Rome-headquartered Eni SpA is exploring the feasibility of participating in the world’s largest clean energy programme, eyeing gigawatt-scale investments in India, a Mint report cited two people aware of the development as saying.
Eni is targeting 55 gigawatts of installed capacity globally by 2050.
Oil giants such as French energy giant Total SA and Malaysia’s state-run oil and gas company Petroliam Nasional Bhd, or Petronas, have already invested in India. Thailand’s PTT Group is looking to acquire a stake in ReNew Power from Goldman Sachs Group.
Norway’s Equinor ASA, Royal Dutch Shell Plc and Russia’s Rosneft have also shown interest in investing in India’s clean energy sector. Petronas is also looking to invest in Tata Power’s renewable energy infrastructure investment trust (InvIT).
Meanwhile, Oil and Natural Gas Corp. (ONGC) has offered energy giant ExxonMobil a participating interest in about half-a-dozen exploration blocks, a report in The Economic Times cited sources with knowledge of the deliberations as saying.
ONGC recently wrote to ExxonMobil, asking if it would like to be a joint venture partner in exploration acreages in the Cauvery basin and Mumbai offshore, said one of the persons. ONGC is expected to offer a significant minority stake to ExxonMobil in these blocks.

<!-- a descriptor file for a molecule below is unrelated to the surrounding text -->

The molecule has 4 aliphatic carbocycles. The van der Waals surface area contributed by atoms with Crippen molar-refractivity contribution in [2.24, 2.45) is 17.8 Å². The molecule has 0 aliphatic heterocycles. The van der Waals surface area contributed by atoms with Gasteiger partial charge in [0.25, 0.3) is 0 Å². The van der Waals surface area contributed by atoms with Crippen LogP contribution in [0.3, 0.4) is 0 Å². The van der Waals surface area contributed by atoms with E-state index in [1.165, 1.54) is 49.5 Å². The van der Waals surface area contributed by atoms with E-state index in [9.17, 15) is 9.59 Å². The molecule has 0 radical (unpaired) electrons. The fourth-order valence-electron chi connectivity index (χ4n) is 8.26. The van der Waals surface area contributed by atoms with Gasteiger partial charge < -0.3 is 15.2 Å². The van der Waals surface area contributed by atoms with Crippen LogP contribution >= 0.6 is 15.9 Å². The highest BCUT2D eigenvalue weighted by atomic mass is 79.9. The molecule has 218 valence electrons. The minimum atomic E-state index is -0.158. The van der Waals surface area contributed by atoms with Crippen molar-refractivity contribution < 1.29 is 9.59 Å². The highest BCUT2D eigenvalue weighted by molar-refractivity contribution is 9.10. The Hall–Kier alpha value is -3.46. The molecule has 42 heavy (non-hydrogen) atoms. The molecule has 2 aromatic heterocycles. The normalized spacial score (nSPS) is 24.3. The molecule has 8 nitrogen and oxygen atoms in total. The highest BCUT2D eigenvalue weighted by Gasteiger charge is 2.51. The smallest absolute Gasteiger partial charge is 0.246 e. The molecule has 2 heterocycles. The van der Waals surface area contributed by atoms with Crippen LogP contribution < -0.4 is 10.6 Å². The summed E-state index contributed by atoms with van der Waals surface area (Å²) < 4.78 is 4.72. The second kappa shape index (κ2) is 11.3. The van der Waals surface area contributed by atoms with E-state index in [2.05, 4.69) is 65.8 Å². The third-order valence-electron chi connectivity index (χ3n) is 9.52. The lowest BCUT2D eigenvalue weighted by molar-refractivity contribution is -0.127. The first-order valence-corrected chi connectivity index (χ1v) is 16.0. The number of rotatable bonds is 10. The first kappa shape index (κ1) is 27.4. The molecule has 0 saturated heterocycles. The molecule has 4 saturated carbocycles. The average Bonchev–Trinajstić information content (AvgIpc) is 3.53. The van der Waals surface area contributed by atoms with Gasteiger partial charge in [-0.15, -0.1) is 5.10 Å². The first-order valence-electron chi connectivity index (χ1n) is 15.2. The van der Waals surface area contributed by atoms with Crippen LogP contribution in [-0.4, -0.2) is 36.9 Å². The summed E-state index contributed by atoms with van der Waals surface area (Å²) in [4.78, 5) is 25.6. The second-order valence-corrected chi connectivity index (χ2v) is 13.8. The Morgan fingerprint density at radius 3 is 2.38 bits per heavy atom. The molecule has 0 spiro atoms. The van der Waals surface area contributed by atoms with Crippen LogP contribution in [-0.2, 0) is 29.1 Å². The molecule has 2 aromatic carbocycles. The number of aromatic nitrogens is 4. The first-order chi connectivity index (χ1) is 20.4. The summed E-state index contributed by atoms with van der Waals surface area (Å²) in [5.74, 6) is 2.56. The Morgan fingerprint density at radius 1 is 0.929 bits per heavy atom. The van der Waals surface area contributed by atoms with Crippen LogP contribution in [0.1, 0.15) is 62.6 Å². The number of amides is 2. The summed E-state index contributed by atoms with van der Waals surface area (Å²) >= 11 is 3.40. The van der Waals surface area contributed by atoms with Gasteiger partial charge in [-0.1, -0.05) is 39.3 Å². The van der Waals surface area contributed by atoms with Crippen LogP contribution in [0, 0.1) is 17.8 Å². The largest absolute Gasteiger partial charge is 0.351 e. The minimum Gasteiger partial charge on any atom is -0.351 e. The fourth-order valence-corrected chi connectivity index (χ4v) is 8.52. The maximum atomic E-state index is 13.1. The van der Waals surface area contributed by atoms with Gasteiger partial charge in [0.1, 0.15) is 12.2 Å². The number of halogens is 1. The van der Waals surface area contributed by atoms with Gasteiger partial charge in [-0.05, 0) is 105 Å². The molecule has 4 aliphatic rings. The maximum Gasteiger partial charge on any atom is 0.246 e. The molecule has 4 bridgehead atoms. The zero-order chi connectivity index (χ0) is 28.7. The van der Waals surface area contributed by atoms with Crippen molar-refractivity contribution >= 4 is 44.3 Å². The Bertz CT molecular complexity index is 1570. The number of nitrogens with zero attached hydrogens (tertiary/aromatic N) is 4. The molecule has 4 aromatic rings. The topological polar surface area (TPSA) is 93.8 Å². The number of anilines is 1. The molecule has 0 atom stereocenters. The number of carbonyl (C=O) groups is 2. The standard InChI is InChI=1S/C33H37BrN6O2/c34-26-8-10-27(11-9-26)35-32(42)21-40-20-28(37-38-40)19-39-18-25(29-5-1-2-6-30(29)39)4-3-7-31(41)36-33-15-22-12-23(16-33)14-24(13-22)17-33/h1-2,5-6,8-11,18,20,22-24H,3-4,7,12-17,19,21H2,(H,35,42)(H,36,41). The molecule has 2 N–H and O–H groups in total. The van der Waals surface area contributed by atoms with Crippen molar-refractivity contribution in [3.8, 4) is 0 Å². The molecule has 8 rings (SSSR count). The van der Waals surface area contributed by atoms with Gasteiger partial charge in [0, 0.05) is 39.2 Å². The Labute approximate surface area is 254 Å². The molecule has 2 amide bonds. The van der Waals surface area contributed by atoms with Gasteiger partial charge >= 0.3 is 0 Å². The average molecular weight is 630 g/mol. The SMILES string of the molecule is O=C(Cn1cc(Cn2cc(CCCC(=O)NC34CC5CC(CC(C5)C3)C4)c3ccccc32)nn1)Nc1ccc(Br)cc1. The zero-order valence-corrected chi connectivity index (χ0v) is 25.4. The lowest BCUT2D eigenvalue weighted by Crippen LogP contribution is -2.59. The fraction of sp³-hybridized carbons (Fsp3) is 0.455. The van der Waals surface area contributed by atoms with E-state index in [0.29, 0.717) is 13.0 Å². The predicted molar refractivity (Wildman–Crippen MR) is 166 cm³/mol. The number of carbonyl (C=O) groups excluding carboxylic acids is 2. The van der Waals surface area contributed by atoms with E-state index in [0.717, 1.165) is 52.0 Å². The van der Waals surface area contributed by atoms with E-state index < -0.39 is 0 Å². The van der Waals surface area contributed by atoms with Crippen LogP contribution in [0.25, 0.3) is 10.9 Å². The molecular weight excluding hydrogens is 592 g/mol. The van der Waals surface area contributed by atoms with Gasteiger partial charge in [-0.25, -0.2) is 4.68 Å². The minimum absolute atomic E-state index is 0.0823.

ONGC signed a preliminary agreement with ExxonMobil in October 2019, which proposed joint technical studies and cooperation in difficult oil fields, the Indian firm’s existing exploration blocks and joint bidding for new acreages.
In another development, gourmet meat startup Licious is looking to raise $80 million in an equity round of funding at a valuation of $800 million from new and existing investors, sources close to the development told The Economic Times.
TPG, General Atlantic, PremjiInvest and Multiples Alternate Asset Management are in talks to invest in the company, they said.
In December 2019, Licious raised $30 million in a Series E round led by Singapore-based Vertex Growth Fund with participation from existing investors 3one4 Capital, Bertelsmann India Investments, Vertex Ventures Southeast Asia & India and Sistema Asia Fund.
Also, Molson Coors, one of North America’s leading lager makers, has put its India business on the block. Citing policy inconsistency in states such as Bihar, the company has signalled its intention of exiting the domestic market.
The owner of Miller, Coors, Blue Moon and Cobra beers witnessed diminishing sales in India due to the pandemic, sources said. It is in talks with a couple of South India-based breweries.
“That work has been ongoing and we will share more information when a sale occurs. However, we will not engage in speculation and rumours,” a global spokesperson for Molson Coors confirmed.